Let's honor some of our lesser-known patriots.
Another Fourth of July is upon us, and we celebrate the signing of the Declaration of Independence. But how many of the 56 men who signed our nation's birth certificate can any of us actually name?
John Hancock is easy. His name is not only at the head of the list of signers, he is remembered for signing in letters so large that, as he put it, "Fat George in London could read it without his spectacles."
After Hancock, most of us probably remember that Thomas Jefferson wrote the Declaration, with help from Benjamin Franklin and John Adams. But after naming Hancock, Jefferson, Franklin and Adams, most of us, including me, would have difficulty naming any of the others.
For most of them, fame has been fickle.
The man who signed the Declaration immediately after Hancock, Josiah Bartlett of New Hampshire, achieved a strange sort of recognition more than two centuries later when his name was used for a fictional president of the United States in the TV series, "The West Wing."
Elbridge Gerry of Massachusetts is remembered for the dubious distinction of giving his countrymen a name for the practice of "gerrymandering."
Another of history's booby prizes goes to Button Gwinnett of Georgia. Gwinnett was killed in a duel at age 42, less than a year after he signed the Declaration, with the result that his signature is today one of the rarest and most valuable in the world, avidly sought by autograph collectors.
Catholics remember Charles Carroll of Maryland, because he was the only Roman Catholic signer, but Carroll has other claims to fame. He was the last signer to die - in 1832, at age 95. He was also the only signer to append more than his name. He signed himself as "Charles Carroll of Carrollton."
Thereby hangs a tale.
The story goes that when he signed, another delegate pointed out that Carroll had a cousin in Maryland with the same name, so he was running less of a risk than his fellow-signers. At that, Carroll is supposed to have seized the pen and added "of Carrollton" next to his name, exclaiming, "They cannot mistake me now!"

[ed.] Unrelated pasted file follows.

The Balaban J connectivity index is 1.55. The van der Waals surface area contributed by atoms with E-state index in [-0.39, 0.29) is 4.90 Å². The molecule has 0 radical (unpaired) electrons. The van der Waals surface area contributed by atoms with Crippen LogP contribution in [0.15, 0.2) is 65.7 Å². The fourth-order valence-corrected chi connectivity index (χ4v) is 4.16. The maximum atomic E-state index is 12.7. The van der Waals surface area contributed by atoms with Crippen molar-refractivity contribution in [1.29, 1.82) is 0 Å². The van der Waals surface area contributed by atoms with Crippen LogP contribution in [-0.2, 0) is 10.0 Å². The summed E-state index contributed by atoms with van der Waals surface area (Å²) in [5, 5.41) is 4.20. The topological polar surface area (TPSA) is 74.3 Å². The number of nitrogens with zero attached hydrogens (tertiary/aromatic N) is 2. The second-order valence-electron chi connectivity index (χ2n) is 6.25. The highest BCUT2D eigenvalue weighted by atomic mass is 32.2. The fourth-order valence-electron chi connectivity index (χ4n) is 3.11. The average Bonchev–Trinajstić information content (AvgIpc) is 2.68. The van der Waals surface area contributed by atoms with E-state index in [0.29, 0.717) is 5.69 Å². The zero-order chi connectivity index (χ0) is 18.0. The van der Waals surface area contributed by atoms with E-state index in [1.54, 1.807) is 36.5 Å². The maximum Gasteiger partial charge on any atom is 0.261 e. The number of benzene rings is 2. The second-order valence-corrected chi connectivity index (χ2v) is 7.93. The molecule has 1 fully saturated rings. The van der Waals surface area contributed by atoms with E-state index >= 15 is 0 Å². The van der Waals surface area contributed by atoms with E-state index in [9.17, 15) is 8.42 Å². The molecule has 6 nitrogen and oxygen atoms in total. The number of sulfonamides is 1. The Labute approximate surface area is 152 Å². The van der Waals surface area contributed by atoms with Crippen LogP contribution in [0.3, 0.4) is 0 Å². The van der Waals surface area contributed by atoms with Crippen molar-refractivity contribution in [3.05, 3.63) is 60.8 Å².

Dramatic as that episode is, it pales in comparison to the story of Caesar Rodney of Delaware. Rodney was one of three delegates from that state. A citizen-soldier, he had been called back home to deal with a Loyalist uprising when he got word that Congress was about to vote on independence, and that the two other delegates from Delaware were hopelessly deadlocked.
Although in frail health, and with a violent thunderstorm raging, Rodney saddled his horse and rode the 80 miles to Philadelphia in one night - a journey that usually took two days.
He arrived mud-spattered, exhausted and drenched to the skin, but in time to break the tie between the Delaware delegates and make the adoption of the Declaration unanimous.
My favorite among our lesser-known signers is John Witherspoon of New Jersey. An eminent theologian, Witherspoon served as president of the College of New Jersey (now Princeton University, where my son is a student). Witherspoon was a native of Scotland, so he knew full well, even before he arrived in America, what it meant to be misgoverned from London. A human dynamo, Witherspoon served on more than 100 committees in the Continental Congress and exercised enormous influence. One reason he is not better known is because many of his papers were burned when the vengeful British sacked his college and his home after the Battle of Princeton.
But I think he deserves to be remembered for a single sentence. When another delegate in Philadelphia timidly opined that America was not "ripe" for independence, the doughty Scotsman shot back: "In my judgment, the country is not only ripe for the measure, but in danger of becoming rotten for the want of it!"
I could tell other stories about the forgotten signers of our Declaration: stories of homes and properties confiscated or destroyed, lives spent as fugitives on the run or as soldiers in the Continental Army, sons killed in battle, relatives harassed or imprisoned, poverty, neglect and other hardships. None of the signers of the Declaration was spared sacrifice.
Wouldn't it be nice this Fourth of July if, along with the fireworks and the hot dogs, we were to take a moment to remember, along with the immortals, those modest patriots to whom history has given less than their due?
Tom Stewart of Eugene is a retired University of Oregon Foundation trustee and a current business owner.